Southern California Edison took out full-page ads in local newspapers warning customers that shutting down the San Onofre Nuclear Generating Station may result in “significant” costs that the plant’s designers and insurers won’t pay for. Whether ratepayers are on the hook for those costs is a decision for state regulators. And last week Edison made that argument in hearings.
The ad, which appeared in the OC Register and the LA Times, emphasized the way Edison operates in California. It explained how regulations set rates, allows utilities to recoup actual costs, and limits profit to that which comes from invested capital.
“We thought it was important to make sure our customers know about how the utility business works, and why there is such a thing as ‘cost recovery,’” Southern California Edison President Ron Litzinger said, “so that context can be considered as we go through San Onofre-related regulatory proceedings.”
On a conference call earlier this summer, Edison's CEO, Ted Craver, outlined three categories of costs associated with San Onofre:
- Replacing the power that nuclear energy would have provided;
- Operations and maintenance for the plant; and
- The investment in the plant to date.
As for who might pay, Craver named Mitsubishi (the company that designed the steam tube system at the heart of the plant's problems), Edison's insurers, shareholders of publicly-traded Edison International stock, and, of course, ratepayers.
According to records released so far, Edison hasn't told regulators how much it wants to charge ratepayers. But the new open letter offers hints:
"Everyone shares the benefits and the costs. These private investment and cost recovery principles have worked for decades, providing customers safe, reliable and affordable power. SCE’s position is that the costs associated with the shutdown of SONGS that are not recovered from Mitsubishi or through insurance should be borne fairly in accordance with these principles."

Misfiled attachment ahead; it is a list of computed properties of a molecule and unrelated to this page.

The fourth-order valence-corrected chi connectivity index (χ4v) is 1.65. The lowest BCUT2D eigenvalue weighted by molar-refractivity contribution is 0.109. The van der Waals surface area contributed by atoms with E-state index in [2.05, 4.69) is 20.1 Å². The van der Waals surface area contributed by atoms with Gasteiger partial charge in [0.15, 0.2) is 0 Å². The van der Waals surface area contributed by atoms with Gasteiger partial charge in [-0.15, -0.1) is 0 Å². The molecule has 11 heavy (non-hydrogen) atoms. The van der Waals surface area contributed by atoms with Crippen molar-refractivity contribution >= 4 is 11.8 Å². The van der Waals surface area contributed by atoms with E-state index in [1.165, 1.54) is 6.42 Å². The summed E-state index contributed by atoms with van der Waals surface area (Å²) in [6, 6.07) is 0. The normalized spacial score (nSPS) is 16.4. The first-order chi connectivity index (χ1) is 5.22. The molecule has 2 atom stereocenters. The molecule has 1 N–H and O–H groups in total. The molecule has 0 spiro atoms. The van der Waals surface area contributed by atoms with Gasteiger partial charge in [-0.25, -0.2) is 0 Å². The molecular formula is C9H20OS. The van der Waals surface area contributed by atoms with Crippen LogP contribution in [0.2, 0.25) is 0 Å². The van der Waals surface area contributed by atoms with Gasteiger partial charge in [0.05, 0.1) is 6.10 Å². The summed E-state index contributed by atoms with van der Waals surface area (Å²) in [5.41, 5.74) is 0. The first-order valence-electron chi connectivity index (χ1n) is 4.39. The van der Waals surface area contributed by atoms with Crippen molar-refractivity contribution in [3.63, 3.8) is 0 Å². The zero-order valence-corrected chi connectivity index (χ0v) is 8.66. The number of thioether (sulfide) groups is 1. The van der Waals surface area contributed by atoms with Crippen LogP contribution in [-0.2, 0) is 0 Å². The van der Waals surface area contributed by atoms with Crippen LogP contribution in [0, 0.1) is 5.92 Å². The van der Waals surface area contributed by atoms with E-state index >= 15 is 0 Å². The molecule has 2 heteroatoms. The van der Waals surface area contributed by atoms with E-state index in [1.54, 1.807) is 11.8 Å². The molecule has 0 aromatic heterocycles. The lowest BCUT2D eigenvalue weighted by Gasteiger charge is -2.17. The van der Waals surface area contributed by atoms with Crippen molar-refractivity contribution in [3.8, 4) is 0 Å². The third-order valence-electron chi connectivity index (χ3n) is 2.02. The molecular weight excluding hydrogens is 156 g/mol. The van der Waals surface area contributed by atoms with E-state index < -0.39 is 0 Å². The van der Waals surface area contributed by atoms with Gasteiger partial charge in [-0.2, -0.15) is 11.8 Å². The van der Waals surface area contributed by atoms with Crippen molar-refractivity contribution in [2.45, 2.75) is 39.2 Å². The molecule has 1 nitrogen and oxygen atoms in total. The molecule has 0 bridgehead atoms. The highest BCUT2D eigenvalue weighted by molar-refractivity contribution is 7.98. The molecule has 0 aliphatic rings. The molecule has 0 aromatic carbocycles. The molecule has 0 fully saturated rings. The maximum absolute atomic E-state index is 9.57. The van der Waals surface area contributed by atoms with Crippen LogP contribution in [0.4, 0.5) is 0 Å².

You’re wondering what “fairly” is? Edison has argued to the CPUC that ratepayers, not shareholders, should help recoup the San Onofre investment – one of the three piles of costs discussed on that conference call. Edison points out in the open letter that “if a utility asset must be retired before the end of its expected life, the utility recovers from customers its reasonable investment costs.”
Regulators are likely to limit the responsibility of customers for the other two categories of costs associated with the plant. The CPUC's Division of Ratepayer Advocates argued last year that the public shouldn't be continuing to pay for San Onofre, since it was unlikely to return to operation.
While San Onofre was down, Edison (and San Diego Gas & Electric, a minority shareholder in the plant) charged ratepayers a total of $529 million for replacement power, and spent $813 million on operating the plant while it wasn't generating electricity. As of June, that's about $1.3 billion collected from the public that may be refunded, though in what fashion, and how soon, is not clear.
The CPUC has been investigating San Onofre since last winter. Even if a negotiated settlement is reached, San Onofre's burden on Southern California Edison customers may not be resolved anytime soon.